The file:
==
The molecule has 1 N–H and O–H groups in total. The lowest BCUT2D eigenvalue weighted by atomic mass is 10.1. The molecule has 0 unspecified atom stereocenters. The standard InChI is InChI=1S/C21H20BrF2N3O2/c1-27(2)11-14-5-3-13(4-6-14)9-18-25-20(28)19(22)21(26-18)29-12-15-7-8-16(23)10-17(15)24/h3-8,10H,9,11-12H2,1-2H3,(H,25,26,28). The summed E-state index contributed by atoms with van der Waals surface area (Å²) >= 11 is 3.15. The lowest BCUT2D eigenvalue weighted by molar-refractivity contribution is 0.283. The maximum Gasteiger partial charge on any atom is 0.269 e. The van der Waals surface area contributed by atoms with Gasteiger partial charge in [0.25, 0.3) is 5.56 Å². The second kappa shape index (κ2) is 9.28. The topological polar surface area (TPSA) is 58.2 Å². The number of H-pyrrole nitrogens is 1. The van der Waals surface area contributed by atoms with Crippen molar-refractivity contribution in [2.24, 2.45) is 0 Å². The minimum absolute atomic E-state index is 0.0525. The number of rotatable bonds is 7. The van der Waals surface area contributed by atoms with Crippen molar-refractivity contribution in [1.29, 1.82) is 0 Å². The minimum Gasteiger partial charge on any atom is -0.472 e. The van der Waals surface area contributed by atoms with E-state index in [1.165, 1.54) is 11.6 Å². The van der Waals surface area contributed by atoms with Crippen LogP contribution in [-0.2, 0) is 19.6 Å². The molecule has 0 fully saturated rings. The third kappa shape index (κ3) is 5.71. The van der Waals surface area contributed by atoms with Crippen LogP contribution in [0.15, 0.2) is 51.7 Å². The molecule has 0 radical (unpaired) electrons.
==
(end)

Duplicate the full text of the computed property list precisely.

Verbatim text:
The molecule has 1 N–H and O–H groups in total. The lowest BCUT2D eigenvalue weighted by atomic mass is 10.1. The molecule has 0 unspecified atom stereocenters. The standard InChI is InChI=1S/C21H20BrF2N3O2/c1-27(2)11-14-5-3-13(4-6-14)9-18-25-20(28)19(22)21(26-18)29-12-15-7-8-16(23)10-17(15)24/h3-8,10H,9,11-12H2,1-2H3,(H,25,26,28). The summed E-state index contributed by atoms with van der Waals surface area (Å²) >= 11 is 3.15. The lowest BCUT2D eigenvalue weighted by molar-refractivity contribution is 0.283. The maximum Gasteiger partial charge on any atom is 0.269 e. The van der Waals surface area contributed by atoms with Gasteiger partial charge in [0.25, 0.3) is 5.56 Å². The second kappa shape index (κ2) is 9.28. The topological polar surface area (TPSA) is 58.2 Å². The number of H-pyrrole nitrogens is 1. The van der Waals surface area contributed by atoms with Crippen molar-refractivity contribution in [2.24, 2.45) is 0 Å². The minimum absolute atomic E-state index is 0.0525. The number of rotatable bonds is 7. The van der Waals surface area contributed by atoms with Crippen molar-refractivity contribution in [1.29, 1.82) is 0 Å². The minimum Gasteiger partial charge on any atom is -0.472 e. The van der Waals surface area contributed by atoms with E-state index in [1.165, 1.54) is 11.6 Å². The van der Waals surface area contributed by atoms with Crippen LogP contribution in [-0.2, 0) is 19.6 Å². The molecule has 0 fully saturated rings. The third kappa shape index (κ3) is 5.71. The van der Waals surface area contributed by atoms with Crippen LogP contribution in [0.15, 0.2) is 51.7 Å². The molecule has 0 radical (unpaired) electrons.